LAS VEGAS — Rand Paul had done some counting, and he didn't like the way the numbers were adding up.

"I found out that the Lord's Prayer is 66 words long. The Gettysburg Address is 286 words long. The Declaration of Independence is 1,322 words long," Paul said to an overflowing crowd at a community center here. "But the government regulation for the sale of cabbage is 26,911 words long."

In the last stop of a post-presidential announcement blitz to the nation's early voting states, Paul (R-Ky.) stressed the need for the federal government to stay out of the lives of ordinary Americans.

Paul has long called for the government to stop meddling in private lives and for a ban on NSA spying; he has said that he hopes his presidential campaign appeals to the so-called "leave me alone coalition." Saturday, Paul emphasized the libertarian branch of his conservative "libertarianish" philosophy in a far more robust way than he has on other stops this week. Individual rights and limited government are messages that resonate heavily here in Nevada, a state with a strong libertarian, individualist streak, where Paul's father, Ron, saw a strong well of support.

"I'm unafraid to challenge the status quo," Paul, sporting a bright orange button-down shirt, said to a crowd that repeatedly exclaimed "that's right!" or "yes!" during his 20-minute speech. His program to fix inner cities through "economic freedom zones" got a hearty cheer.

"The Washington machine that gobbles up our freedom and invades every nook and cranny of our lives must be stopped," he said.

The Kentucky Republican painted himself as a non-conformist who would not be afraid to rabble-rouse in Washington and buck his own party. Republicans, he said, have long "squandered our victory" by becoming part of the political status quo.

"That's not who I am," he said.

He is an eye doctor, a fact that Paul has been heavily stressing on the campaign trail to underscore that he is a Washington outsider — and to give some space between him and his father. Paul uses his experience as a doctor to criticize the Affordable Care Act and illustrate that as a physician, he looks for solutions to problems.

"I promise you this as a doctor, I will make it my mission to heal this nation," he said.

Paul again said that if elected, he would stop the government surveillance of phone records, which are "none of their damn business," he said.

As he has at the other stops in the tour — Kentucky, New Hampshire, South Carolina and Iowa— Paul got big applause when he talked about the national debt, which he dubbed a "powder keg," and urged restraints on spending.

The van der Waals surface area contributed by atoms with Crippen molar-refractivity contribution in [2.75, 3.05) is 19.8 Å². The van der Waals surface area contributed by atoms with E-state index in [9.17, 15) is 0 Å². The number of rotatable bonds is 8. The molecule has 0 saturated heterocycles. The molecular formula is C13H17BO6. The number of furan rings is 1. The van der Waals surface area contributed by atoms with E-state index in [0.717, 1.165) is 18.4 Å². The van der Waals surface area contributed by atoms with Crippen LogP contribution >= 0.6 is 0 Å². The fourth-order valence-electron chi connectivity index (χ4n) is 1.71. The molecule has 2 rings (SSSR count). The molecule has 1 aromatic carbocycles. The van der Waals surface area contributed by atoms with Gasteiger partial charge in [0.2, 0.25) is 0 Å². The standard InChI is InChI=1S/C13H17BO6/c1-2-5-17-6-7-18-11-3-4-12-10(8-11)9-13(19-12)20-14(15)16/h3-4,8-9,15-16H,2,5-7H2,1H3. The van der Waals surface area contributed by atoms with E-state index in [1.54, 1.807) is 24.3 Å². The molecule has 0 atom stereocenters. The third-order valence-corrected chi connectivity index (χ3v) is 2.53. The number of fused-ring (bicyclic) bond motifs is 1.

Paul has long called for a reform of the criminal justice system and drug laws that disproportionately incarcerate African Americans. It is an area where he is not afraid to buck the status quo, he said.

The war on drugs, he said, has "created a culture of violence and put police in an impossible situation." It has "snatched up so many people of one race that it is now unfair."

While Paul acknowledged that many in the audience may not have personal experience with the issue, he told them to be empathetic.

"go meet people who live in poverty and ask them why all their sons seem to be incarcerated and killed," he said.

Kenny Bent, 61, sported a beaded, hand-made bracelet that read "Rand 2016," made by a friend who donates part of the proceeds of bracelet sales to Paul, he said. He also wore a T-shirt calling for the military to take on the government. Bent said he was a strong supporter of Ron Paul.

"He's not a purist, but he's a message to the machine," Bent said. "We don't have any choice. Rand is the only one."

He doesn't agree with some of Paul's stances, particularly on national defense, and thinks that he's not talking about the Federal Reserve as much as Bent would like. But he believes that a vote for Paul is a vote against the mainstream.

"To me, it's a knife against the mainstream and I'm always for that," he said.

Murray Roser of Las Vegas thinks Paul's stance on national defense is not robust enough. He's also taking a look at Sen. Ted Cruz (R-Tex.), who he believes is stronger on defense and a more stalwart supporter of Israel.

"I got a problem with his foreign policy," Roser, 74, said. "It seems a little wishy-washy."

Roser said he also doesn't believe government spying on computers and phones is a big problem.

"Every now and then I watch a little porn, but it doesn't mean much. I'm not doing much," he said. "It's a tempest in a teapot."

Kim Lotti of Las Vegas feels the opposite way, and said Paul's stances, particularly on privacy, may lead her to volunteer for him.

"Unless you're a bad guy you don't want to feel like you're living in a communistic country," she said. "I think Rand might be my man."

A throng of supporters waited for Paul outside in the bright sun, including a man in Colonial garb who said he hands out copies of the Constitution on the Las Vegas strip, and a man named Victor the SnakeMann, who sported a long beard and tattoo on his hand of an American flag and a GOP elephant.

"I'm the hardest-core Republican here," he said.

The crowd was hemmed back behind metal barriers, and when Paul walked down the sidewalk the crowd cheered, with people lunging for pictures and to ask for autographs. Paul obliged a few people and then got into a black SUV.

As the car drove off, a woman exclaimed, "President Paul signed my Constitution!"